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School shooting: Despite toll, mass killings remain rare
A gold plaque hangs next to a bullet hole in the Sikh temple in Wisconsin where a lone gunman killed six worshippers and injured three in August. It is engraved with the words, "We Are One."
"It frames the wound," says Pardeep Kaleka, son of former temple president Satwant Singh Kaleka, who died in the massacre. "The wound of our community, the wound of our family, the wound of our society."
In the past week, that wound has been ripped open again.
In what has become sickeningly familiar, gunmen opened fire in what should be the safest of places — first, at a shopping mall in Oregon, and then, unthinkably, at a school in Connecticut.
Once again, there were scenes of chaos. Once again, there were pictures of weeping survivors of candlelight vigils and teddy bears left as loving memorials. And once again, a chorus debated gun control and violence as society attempted to make sense of the senseless.
"Are there any sanctuaries left?" Kaleka asked. "Is this a fact of life, one we have become content to live with? Can we no longer feel safe going Christmas shopping in a mall, or to temple, or to the movies? What kind of society have we become?"
As this year of the gun lurches to a close, we are left to wonder along with Kaleka: What is the meaning of all this?
Even before Newtown, we saw a former student kill seven people at Oikos University in California. We saw gunmen in Seattle and Minneapolis each kill five people and then themselves. We saw the midnight premiere of "The Dark Knight Rises" at a theater in Aurora, Colo., turn into a bloodbath, as 12 people died and 58 were wounded.
And yet those who study mass shootings say they are not becoming more common.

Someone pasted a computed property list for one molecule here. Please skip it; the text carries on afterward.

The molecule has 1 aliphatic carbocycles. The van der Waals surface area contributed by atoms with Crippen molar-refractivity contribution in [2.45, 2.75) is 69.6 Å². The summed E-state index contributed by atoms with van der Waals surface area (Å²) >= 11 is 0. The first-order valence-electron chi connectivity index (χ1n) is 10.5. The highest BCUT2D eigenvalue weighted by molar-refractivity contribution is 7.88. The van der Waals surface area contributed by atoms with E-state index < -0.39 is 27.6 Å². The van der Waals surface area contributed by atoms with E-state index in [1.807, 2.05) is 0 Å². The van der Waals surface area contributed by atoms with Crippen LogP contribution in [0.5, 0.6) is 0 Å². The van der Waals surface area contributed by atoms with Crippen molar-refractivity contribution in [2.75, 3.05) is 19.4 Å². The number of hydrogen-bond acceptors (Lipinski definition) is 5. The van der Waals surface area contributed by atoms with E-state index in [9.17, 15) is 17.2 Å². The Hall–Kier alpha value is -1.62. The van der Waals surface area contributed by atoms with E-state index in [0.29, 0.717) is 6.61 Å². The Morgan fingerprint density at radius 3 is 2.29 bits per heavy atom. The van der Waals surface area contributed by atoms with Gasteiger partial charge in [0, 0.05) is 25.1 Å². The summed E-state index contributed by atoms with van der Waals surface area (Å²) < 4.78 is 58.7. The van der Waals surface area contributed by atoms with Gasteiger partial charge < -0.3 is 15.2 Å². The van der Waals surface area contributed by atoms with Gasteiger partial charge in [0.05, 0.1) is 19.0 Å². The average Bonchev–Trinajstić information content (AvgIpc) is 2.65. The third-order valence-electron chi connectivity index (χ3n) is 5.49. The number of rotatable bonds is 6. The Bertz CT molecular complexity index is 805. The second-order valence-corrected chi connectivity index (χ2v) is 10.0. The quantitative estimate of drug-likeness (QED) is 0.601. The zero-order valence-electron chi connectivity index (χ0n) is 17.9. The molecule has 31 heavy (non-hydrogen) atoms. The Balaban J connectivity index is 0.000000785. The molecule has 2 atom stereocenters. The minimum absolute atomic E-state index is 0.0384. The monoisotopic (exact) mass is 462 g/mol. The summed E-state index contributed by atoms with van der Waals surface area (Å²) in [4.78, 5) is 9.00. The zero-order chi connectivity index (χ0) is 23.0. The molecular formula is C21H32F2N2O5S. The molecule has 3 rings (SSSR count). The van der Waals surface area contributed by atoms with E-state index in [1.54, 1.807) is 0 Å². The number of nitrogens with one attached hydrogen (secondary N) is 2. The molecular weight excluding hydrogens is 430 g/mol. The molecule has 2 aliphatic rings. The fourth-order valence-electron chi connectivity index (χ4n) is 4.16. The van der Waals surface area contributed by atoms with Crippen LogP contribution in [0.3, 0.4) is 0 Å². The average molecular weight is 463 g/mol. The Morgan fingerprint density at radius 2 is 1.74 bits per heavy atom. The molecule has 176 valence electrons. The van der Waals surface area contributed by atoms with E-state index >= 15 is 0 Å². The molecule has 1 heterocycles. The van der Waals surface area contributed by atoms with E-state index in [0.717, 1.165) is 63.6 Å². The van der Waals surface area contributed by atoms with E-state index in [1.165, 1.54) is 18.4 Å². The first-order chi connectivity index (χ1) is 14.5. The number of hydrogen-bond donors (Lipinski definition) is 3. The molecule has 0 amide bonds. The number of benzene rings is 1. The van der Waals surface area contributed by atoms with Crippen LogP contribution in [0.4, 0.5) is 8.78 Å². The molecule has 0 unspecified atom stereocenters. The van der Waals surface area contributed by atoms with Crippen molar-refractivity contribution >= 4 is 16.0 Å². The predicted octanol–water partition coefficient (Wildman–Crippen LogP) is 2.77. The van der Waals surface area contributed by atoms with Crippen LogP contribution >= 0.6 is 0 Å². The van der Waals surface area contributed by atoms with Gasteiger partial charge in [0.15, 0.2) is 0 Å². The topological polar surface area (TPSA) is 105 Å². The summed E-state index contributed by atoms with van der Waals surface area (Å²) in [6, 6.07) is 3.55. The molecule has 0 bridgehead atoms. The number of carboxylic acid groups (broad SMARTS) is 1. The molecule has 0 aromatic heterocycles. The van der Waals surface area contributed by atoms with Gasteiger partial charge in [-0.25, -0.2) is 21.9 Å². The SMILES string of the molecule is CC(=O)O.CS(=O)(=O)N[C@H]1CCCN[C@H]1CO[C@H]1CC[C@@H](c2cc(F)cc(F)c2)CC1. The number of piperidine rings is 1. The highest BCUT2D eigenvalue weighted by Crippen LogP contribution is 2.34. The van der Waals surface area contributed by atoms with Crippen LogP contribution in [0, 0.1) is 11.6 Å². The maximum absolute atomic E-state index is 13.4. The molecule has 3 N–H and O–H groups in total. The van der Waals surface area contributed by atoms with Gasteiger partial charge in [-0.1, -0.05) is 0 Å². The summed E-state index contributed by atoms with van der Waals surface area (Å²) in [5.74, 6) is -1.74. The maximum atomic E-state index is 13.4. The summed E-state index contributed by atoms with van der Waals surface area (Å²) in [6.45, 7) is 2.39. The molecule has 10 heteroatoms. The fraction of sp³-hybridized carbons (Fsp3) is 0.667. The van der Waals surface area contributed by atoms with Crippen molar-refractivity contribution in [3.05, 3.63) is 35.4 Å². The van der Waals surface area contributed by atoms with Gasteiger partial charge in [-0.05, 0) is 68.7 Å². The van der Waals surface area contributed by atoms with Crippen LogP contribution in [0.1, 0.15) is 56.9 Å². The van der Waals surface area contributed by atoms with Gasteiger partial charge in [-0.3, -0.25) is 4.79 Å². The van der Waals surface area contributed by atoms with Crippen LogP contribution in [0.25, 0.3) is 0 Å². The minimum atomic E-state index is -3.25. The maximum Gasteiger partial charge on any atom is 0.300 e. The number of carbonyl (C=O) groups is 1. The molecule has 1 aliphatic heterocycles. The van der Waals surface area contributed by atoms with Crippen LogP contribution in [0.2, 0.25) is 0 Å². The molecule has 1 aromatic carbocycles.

"There is no pattern, there is no increase," says criminologist James Allen Fox of Boston's Northeastern University, who has been studying the subject since the 1980s, spurred by a rash of mass shootings in US post offices.
The random mass shootings that get the most media attention are the rarest, Fox says. Most people who die of bullet wounds knew the identity of their killer.
Society moves on, he says, because of our ability to distance ourselves from the horror, and because people believe that these tragedies are "one of the unfortunate prices we pay for our freedoms."
Grant Duwe, a criminologist with the Minnesota Department of Corrections who has written a history of mass murders, said that while mass shootings rose between the 1960s and the 1990s, they dropped in the 2000s. Mass killings reached their peak in 1929, according to his data. He estimates there were 32 in the 1980s, 42 in the 1990s and 26 in the first decade of the century.
Chances of being killed in a mass shooting, he says, are probably no greater than being struck by lightning.
Still, he understands the public perception when mass shootings occur in places like malls and schools. "There is this feeling that it could have been me. It makes it so much more frightening." Duwe says the cycle has gone on for generations.
"Mass shootings provoke instant debates about violence and guns and mental health, and that's been the case since Charles Whitman climbed the tower at the University of Texas in 1966," he said, referring to the engineering student and ex-Marine who killed 13 people in a shooting rampage on campus. "It becomes mind-numbingly repetitive."
"Rampage violence seems to lead to repeated cycles of anguish, investigation, recrimination, and heated debate, with little real progress in prevention," wrote John Harris, assistant professor of medicine in the College of Medicine at the University of Arizona, in the June issue of American Journal of Public Health. "These types of events can lead to despair about their inevitability and unpredictability."